- The Washington Times - Monday, June 9, 2008


‘Beach-combing’ pilot dies in plane crash

ANCHORAGE | A California pilot died when his small plane stalled and crashed as he was looking at a whale skeleton near a western Alaska village, the pilot of a companion airplane said.

Alaska State Troopers said Shaun Lunt, 33, of Loma Linda, Calif., was found dead at the scene of the crash Friday night. Mr. Lunt’s Piper Super Cub crashed near Jacksmith Bay, about 425 miles west of Anchorage.

Fellow pilot Loni Habersetzer said he and Mr. Lunt had been beach-combing from the air. Mr. Lunt saw a whale vertebrae and circled the bones.

Mr. Habersetzer safely landed his Super Cub nearby.

The National Transportation Safety Board and the Federal Aviation Administration are investigating.


Four people dead, 2 hurt in shooting

TAMPA | Three people were fatally shot in a suburban home Saturday, and a man spotted fleeing the scene was fatally shot after he fired at two sheriff’s deputies pursuing him, authorities said.

Deputies had caught up to the suspect about a mile and a half from the house in the Carrollwood area when he shot from his vehicle and wounded the deputies, authorities said.

Jorge Orlando Bello Garcia then got out of the truck and attacked one of the deputies before a third officer fatally shot the suspect, authorities said.

Hillsborough County sheriff’s spokesman J.D. Callaway said investigators are searching for a motive.

The bodies of Gina Marie Lamantia-Bello, 44, who was the wife of the shooter, and Chris Artigas, 45, were found. Regina Ann Coffaro, 44, was taken to a hospital and died there, a sheriff’s spokesman said.

Mr. Artigas, a captain and 23-year veteran of the Hillsborough County Fire Rescue, was married with two sons and a daughter.

The wounded deputies were in fair condition Sunday.


Yale OKs largest expansion in decades

HARTFORD | Yale University has approved plans for its largest expansion in decades, changes that will allow it to raise enrollment by 15 percent, school President Richard Levin announced Saturday.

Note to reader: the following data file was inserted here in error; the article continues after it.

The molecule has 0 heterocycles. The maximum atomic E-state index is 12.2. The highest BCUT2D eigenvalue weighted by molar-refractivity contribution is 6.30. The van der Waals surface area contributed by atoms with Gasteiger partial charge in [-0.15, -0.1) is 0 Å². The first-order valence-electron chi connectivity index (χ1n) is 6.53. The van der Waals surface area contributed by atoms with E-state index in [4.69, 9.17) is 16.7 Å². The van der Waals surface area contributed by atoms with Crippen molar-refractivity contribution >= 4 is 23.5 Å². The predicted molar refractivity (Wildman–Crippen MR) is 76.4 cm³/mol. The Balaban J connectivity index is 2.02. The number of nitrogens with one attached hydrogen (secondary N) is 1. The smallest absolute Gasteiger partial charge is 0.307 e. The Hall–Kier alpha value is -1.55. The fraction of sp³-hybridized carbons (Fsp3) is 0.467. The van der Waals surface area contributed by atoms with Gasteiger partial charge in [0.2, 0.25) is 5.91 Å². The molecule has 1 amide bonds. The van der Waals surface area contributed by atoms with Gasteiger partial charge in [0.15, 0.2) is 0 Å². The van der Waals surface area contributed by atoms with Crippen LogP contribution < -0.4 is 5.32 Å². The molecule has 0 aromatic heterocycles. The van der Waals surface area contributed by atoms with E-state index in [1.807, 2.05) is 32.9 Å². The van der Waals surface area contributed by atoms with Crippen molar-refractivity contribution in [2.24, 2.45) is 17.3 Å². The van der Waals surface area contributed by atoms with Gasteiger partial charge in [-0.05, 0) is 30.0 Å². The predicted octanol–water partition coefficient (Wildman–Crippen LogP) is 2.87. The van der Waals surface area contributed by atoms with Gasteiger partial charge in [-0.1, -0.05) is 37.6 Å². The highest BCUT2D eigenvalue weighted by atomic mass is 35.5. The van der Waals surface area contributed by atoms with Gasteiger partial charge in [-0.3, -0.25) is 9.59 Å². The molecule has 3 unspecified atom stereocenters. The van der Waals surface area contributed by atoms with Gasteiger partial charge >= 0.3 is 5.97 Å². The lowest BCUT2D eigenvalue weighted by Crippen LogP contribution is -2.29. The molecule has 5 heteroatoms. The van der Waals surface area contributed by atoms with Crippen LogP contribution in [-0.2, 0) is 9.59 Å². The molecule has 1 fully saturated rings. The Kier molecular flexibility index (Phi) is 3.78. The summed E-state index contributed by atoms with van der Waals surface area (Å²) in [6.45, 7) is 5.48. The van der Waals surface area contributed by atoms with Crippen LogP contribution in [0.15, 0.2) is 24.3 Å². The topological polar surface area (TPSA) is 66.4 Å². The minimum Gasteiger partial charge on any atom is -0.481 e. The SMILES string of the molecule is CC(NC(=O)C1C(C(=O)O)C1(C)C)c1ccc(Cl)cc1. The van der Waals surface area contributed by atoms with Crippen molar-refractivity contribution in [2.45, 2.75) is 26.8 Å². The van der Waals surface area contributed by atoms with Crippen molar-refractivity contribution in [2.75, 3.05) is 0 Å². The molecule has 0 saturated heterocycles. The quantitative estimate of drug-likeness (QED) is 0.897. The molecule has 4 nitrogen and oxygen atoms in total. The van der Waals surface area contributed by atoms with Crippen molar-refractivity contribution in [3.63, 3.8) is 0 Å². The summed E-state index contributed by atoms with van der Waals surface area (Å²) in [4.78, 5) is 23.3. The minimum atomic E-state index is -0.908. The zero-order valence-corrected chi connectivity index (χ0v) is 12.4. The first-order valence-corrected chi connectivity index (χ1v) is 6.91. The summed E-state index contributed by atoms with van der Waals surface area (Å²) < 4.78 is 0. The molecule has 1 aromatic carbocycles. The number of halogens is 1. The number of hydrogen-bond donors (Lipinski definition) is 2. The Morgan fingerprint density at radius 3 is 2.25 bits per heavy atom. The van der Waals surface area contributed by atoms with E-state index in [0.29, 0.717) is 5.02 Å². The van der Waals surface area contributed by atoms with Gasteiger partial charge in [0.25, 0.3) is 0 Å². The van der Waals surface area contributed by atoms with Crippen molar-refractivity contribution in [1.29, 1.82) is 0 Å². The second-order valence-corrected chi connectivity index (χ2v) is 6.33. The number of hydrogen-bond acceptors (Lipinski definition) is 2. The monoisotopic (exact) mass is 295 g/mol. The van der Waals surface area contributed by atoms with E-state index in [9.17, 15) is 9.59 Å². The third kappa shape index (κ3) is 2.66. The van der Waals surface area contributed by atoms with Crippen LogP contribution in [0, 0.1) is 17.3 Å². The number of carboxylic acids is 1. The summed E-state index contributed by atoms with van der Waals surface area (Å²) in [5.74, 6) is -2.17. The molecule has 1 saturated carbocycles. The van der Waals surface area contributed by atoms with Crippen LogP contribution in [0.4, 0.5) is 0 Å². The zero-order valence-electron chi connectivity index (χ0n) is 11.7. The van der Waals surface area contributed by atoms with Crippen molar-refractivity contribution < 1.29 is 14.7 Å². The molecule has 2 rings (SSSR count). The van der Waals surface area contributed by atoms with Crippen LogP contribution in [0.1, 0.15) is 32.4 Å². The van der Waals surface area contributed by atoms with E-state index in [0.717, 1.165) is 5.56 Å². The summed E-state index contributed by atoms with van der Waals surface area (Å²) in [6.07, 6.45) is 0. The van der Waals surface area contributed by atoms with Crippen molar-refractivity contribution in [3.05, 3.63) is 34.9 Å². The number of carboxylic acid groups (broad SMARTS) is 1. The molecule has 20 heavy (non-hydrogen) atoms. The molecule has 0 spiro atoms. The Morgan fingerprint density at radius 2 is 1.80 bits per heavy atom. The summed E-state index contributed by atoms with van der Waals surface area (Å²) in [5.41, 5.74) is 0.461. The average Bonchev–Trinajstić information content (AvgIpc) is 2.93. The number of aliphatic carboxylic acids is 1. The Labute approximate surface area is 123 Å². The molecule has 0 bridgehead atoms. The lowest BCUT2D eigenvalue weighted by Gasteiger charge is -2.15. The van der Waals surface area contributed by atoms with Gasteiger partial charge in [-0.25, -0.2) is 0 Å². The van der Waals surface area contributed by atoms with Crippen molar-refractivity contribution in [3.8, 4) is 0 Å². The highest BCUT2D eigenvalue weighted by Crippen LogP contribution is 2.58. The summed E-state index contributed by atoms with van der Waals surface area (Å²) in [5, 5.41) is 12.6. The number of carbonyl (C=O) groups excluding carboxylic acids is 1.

The Yale Corp. authorized creating two new residential colleges that will increase student enrollment to 6,100, Mr. Levin said. It will be the New Haven university’s biggest expansion since it began admitting women in 1969.

The new colleges are expected to open in 2013.


Facebook content endangers teachers

BOCA RATON | Several teachers in Palm Beach County may soon lose their jobs for posting questionable material on the Web site Facebook.com, officials said.

State Deputy Chancellor for Educator Quality Pamela Stewart said each of the teachers could lose their teaching certification for posting materials on the social networking Web site that their students could potentially access, the South Florida Sun-Sentinel reported June 1.


Workplace debate focus on pantyhose

WICHITA | A financial institution in Wichita appears to be a battleground in a growing war over pantyhose in the workplace, a company head said.

Mid American Credit Union President Jim Holt said his company has regulations requiring all female employees to wear pantyhose on the job, even when they are wearing pants, the Wall Street Journal reported Sunday.

While such workplace rules have drawn the ire of women across the U.S., Mr. Holt has maintained the rule makes sense given the geographical location of his company.

“We’re not New York or San Francisco,” he explained. “We’re the Midwest.”

Yet a week ago, Mr. Holt relented on the clothing regulation after speaking with a female human-resources official who explained the outdated nature of leggings.

He told the Journal that while pantyhose would still be advised, all employees would be allowed to forgo wearing them.


Earthquake swarm picks up again

RENO | A months-long swarm of earthquakes picked up again Sunday as a string of minor temblors rattled Reno, causing downtown high-rises to sway and knocking items off walls and shelves.

There were no immediate reports of injuries or major property damage after about 20 minor quakes were reported on the western edge of Reno over 12 hours ending at about noon.